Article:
Gov. Brian Sandoval has involved his entire cabinet in the process, which has identified four strategic priorities for his administration: sustainable and growing economy, educated and healthy citizenry, safe and livable communities, and efficient and responsive state government.

There are also eight core functions of government, from public safety to education and workforce development.

“Our goal throughout this process was to improve transparency,” Mohlenkamp said.

Change is not easy, he said.

“But major decision-makers in the state, starting with the governor, have put their weight behind moving Nevada forward,” Mohlenkamp said.


Audio clips:

State Budget Director Jeff Mohlenkamp says the new budgeting process is about transparency:

031512Mohlenkamp1 :30 trying to accomplish.”

Mohlenkamp says Gov. Sandoval and others want to move forward:

031512Mohlenkamp2 :14 moving Nevada forward.”


Heller Welcomes Cooperation from House Democrats on Supercommittee Transparency

By Elizabeth Crum | 2:43 pm September 23rd, 2011

Senator Dean Heller is glad to have help from some Dems when it comes to beating the transparency drum.

As I noted in an earlier post today, Heller introduced a supercommittee transparency bill about a month before this new measure sponsored by some House Dems showed up.

“Senator Heller welcomes all efforts to stop the Super Committee from meeting in secret,” said spokesperson Stuart Bybee. “This latest bill is further proof that there is bipartisan concern over this committee’s deliberations and which special interests are influencing the process.”

Redwood National Park /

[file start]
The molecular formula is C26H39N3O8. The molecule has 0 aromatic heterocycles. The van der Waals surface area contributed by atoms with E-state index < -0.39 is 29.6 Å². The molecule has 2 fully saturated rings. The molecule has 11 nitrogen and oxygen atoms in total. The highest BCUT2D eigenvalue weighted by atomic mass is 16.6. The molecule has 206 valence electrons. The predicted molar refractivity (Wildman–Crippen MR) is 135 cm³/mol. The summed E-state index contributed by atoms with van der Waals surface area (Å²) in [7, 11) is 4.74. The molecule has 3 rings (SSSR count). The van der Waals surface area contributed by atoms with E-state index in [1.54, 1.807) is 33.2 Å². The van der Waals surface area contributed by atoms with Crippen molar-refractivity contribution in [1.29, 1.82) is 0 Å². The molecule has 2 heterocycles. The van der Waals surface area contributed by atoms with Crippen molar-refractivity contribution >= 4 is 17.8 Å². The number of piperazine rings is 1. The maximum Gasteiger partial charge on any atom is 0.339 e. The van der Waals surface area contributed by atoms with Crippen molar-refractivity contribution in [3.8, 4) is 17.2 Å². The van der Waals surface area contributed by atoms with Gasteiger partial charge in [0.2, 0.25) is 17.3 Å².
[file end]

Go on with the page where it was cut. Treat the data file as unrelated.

The committee has been granted tremendous political power in its mission to find more than $1.2 trillion in cuts from the federal budget before year end. As such, members are naturally being schmoozed by lobbyists who want to keep their pet projects safe.

Lawmakers of both parties along with sunlight and transparency advocacy groups are now calling on the committee to meet in public and disclose all meetings with lobbyists. The House bill would require the supercommittee to:

– Stream meetings live on television and on the web;

– Disclose on-line all meetings with lobbyists and special interests within 48 hours;

– Disclose on-line any contributions to their campaign committees or leadership PACs made by registered lobbyists or special interests, as well as all contributions exceeding $500 in general, within 48 hours; and

– Publish recommendations and proposed legislation on-line 72 hours before any vote occurs.



Heller Again Asks for Super Committee Transparency

By Elizabeth Crum | 3:29 pm August 11th, 2011

Today, U.S. Senator Dean Heller and Rep. Vern Buchanan (FL-13) sent a letter to each of the newly-appointed members of the Super Committee requesting that proceedings be open to the public.

U.S. Senator Dean Heller

The letter asks that all meetings and hearings be conducted in a transparent manner through advanced public notification, public attendance and live television broadcasts.

Said Heller:

…the American people deserve a responsive government that is fully accountable. Most Americans would agree that because of the magnitude of the decisions this Committee has been tasked with, proceedings should be transparent and open to the public.

Heller also introduced the Budget Control Joint Committee Transparency Act (S.1501), which requires all proceedings of the Joint Committee on Deficit Reduction to be open to the public and available for television broadcast. Buchanan introduced similar legislation in the House.

In the days after the Budget Control Act was signed into law, Heller and a group of five Senators also wrote to Senate leadership requesting that they require transparency from the Super Committee.

Transparency Bills Hit Governor’s Desk

By Elizabeth Crum | 10:52 pm June 6th, 2011

CARSON CITY – Nevada may finally see greater transparency and accountability in election campaigns due to three landmark bills that arrived on Gov. Sandoval’s desk this week.